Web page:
- Doctoral Thesis (1) (remove)
- The phase diagram of neutral quark matter (2006)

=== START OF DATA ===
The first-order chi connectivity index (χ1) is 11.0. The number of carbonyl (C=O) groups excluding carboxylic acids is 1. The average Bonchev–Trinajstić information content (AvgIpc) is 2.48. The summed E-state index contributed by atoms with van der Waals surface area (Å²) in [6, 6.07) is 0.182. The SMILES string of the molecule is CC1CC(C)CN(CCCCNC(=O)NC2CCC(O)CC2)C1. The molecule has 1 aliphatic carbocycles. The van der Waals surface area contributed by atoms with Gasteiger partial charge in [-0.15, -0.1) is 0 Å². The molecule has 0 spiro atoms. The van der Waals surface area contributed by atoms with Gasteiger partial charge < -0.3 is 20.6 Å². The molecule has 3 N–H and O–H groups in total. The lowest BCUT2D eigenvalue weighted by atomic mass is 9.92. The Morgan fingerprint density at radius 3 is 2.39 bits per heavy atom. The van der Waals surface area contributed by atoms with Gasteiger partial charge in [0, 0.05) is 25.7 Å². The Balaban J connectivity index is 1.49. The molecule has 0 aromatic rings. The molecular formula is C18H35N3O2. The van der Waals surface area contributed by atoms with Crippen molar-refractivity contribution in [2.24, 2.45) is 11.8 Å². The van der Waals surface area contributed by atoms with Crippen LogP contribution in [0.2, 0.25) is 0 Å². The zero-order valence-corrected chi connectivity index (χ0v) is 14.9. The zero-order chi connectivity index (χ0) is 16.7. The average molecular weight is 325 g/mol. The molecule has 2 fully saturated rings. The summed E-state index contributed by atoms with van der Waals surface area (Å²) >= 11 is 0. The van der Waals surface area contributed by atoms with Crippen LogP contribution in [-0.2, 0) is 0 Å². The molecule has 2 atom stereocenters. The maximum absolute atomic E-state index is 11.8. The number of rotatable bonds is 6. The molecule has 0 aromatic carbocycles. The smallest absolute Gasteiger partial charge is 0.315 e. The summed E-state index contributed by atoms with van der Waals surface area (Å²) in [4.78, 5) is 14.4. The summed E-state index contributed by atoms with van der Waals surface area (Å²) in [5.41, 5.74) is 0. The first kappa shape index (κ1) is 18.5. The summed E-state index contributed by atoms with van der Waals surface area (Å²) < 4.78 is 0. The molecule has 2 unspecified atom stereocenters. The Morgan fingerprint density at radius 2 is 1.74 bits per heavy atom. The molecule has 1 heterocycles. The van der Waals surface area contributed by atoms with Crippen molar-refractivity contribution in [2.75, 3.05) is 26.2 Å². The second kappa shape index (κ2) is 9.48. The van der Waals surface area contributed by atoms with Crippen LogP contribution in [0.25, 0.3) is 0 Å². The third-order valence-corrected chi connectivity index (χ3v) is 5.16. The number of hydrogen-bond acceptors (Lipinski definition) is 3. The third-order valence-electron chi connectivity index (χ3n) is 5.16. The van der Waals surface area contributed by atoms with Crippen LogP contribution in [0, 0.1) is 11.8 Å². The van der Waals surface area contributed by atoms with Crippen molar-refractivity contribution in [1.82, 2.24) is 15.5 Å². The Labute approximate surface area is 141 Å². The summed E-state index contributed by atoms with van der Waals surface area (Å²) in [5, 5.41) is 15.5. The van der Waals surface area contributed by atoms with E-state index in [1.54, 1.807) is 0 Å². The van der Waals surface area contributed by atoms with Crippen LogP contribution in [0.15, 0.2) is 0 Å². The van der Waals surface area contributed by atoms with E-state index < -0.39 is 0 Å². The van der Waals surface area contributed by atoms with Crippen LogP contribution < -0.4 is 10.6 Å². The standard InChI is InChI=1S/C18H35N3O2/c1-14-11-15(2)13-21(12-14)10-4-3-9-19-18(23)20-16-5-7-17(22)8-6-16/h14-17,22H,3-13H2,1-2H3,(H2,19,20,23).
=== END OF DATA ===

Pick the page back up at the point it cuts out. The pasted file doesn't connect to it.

- In this thesis, I study the phase diagram of dense, locally neutral three-flavor quark matter as a function of the strange quark mass, the quark chemical potential, and the temperature, employing a general nine-parameter ansatz for the gap matrix. At zero temperature and small values of the strange quark mass, the ground state of quark matter corresponds to the color–flavor-locked (CFL) phase. At some critical value of the strange quark mass, this is replaced by the recently proposed gapless CFL (gCFL) phase. I also find several other phases, for instance, a metallic CFL (mCFL) phase, a so-called uSC phase where all colors of up quarks are paired, as well as the standard two-flavor color-superconducting (2SC) phase and the gapless 2SC (g2SC) phase. I also study the phase diagram of dense, locally neutral three-flavor quark matter within the framework of a Nambu–Jona-Lasinio (NJL) model. In the analysis, dynamically generated quark masses are taken into account self-consistently. The phase diagram in the plane of temperature and quark chemical potential is presented. The results for two qualitatively different regimes, intermediate and strong diquark coupling strength, are presented. It is shown that the role of gapless phases diminishes with increasing diquark coupling strength. In addition, I study the effect of neutrino trapping on the phase diagram of dense, locally neutral three-flavor quark matter within the same NJL model. The phase diagrams in the plane of temperature and quark chemical potential, as well as in the plane of temperature and leptonnumber chemical potential are presented. I show that neutrino trapping favors two-flavor color superconductivity and disfavors the color–flavor-locked phase at intermediate densities of matter. At the same time, the location of the critical line separating the two-flavor color-superconducting phase and the normal phase of quark matter is little affected by the presence of neutrinos. The implications of these results for the evolution of protoneutron stars are briefly discussed.